Lot 431. A Sandusky No. 141 Center Wheel Plow Reproduction (See Figure 1.) Mint and beautifully made from solid rosewood with ivory tips, possibly made by Jim Leamy, and rated Mint with an estimate of [800-1500]. It sold to a floor bidder for $2,712.00.
Lot 720. The two miniature Infill Miter Planes made by Bill Carter of London and shown in Figure 2. Each of these beautiful little planes is just 3 inches long and 5/16ths of an inch wide and are made of gunmetal with dovetailed steel soles. One has a boxwood infill and the other a rosewood infill. These were rated Fine and were estimated at [400-800] but surpassed that for a hammer price of $1695.00 to an absentee bidder.
Lot 368. A William’s Patent Adjustable Sole Plane. A rare example of the design patented by Stephen Williams of Philadelphia, PA, in 1864, in which the body is made of eight sliding wooden blocks clamped together by a brass band which allows the sole to be adjusted to different shapes. Other than some slight damage it was very clean and complete. Rated as Good+ with estimate of [3000-5000], it brought $3,390.00 from an absentee bidder (See Figure 3).
Lot 530. Figure 4 shows Shaw’s Patent Combination Brace Wrench. Similar to the Lowentraut combination tool patented by Samuel Johnson, this rare example of a combination brace wrench was patented by Elver Shaw on June 28, 1989. It has a metal rather than rosewood grip and the patent date cast into the side. Some light pitting was noted, but the tool is complete and in good working condition. Rated Good+ with an estimate of [300-600] it sold for $1017.00 to a bidder in the room.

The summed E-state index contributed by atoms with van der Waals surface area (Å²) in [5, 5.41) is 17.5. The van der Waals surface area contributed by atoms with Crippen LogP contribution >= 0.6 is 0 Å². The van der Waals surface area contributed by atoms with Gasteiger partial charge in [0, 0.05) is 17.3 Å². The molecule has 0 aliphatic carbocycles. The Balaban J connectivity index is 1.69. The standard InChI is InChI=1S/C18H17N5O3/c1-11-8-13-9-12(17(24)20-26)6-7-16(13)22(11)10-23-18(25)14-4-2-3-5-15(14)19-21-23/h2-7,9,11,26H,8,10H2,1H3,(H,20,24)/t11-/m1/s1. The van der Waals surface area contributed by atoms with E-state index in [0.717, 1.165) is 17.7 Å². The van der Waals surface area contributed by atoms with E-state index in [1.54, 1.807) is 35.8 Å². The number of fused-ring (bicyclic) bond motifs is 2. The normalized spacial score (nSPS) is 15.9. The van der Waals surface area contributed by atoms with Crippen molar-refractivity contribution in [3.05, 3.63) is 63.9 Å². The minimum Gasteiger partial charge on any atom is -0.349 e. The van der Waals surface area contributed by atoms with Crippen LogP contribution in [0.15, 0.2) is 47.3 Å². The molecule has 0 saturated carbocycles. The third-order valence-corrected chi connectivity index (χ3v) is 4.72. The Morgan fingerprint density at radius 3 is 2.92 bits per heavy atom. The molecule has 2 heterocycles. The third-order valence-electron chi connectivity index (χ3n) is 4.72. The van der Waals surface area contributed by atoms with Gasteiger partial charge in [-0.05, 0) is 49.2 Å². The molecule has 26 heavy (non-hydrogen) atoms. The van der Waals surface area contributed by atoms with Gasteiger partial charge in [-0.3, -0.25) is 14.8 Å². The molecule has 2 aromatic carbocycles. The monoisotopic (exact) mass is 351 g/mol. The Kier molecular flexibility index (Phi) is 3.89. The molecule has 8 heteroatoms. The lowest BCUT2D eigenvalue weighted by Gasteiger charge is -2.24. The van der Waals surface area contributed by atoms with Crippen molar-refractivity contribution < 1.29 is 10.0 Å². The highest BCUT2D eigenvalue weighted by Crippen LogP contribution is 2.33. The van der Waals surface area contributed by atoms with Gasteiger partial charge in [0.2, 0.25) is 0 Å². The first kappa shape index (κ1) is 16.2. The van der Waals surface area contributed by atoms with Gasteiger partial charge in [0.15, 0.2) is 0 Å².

There was a wide selection of planes by 18th century American makers in this auction including several molding planes and a few plow planes. The top sellers of the group were a molding plane by N. Potter (Lot 591), with an astragal and cove form, which sold far beyond its [300-600] estimate for $4068.00 (see Figure 5)
An ogee and astragal molding plane by F. Nicholson (Lot 393, shown in Figure 6) with his “Living in Wrentham” mark, was estimated at [1200-2000] and was hammered down at $3616.00. Both of these planes were sold to the same lucky bidder in the room.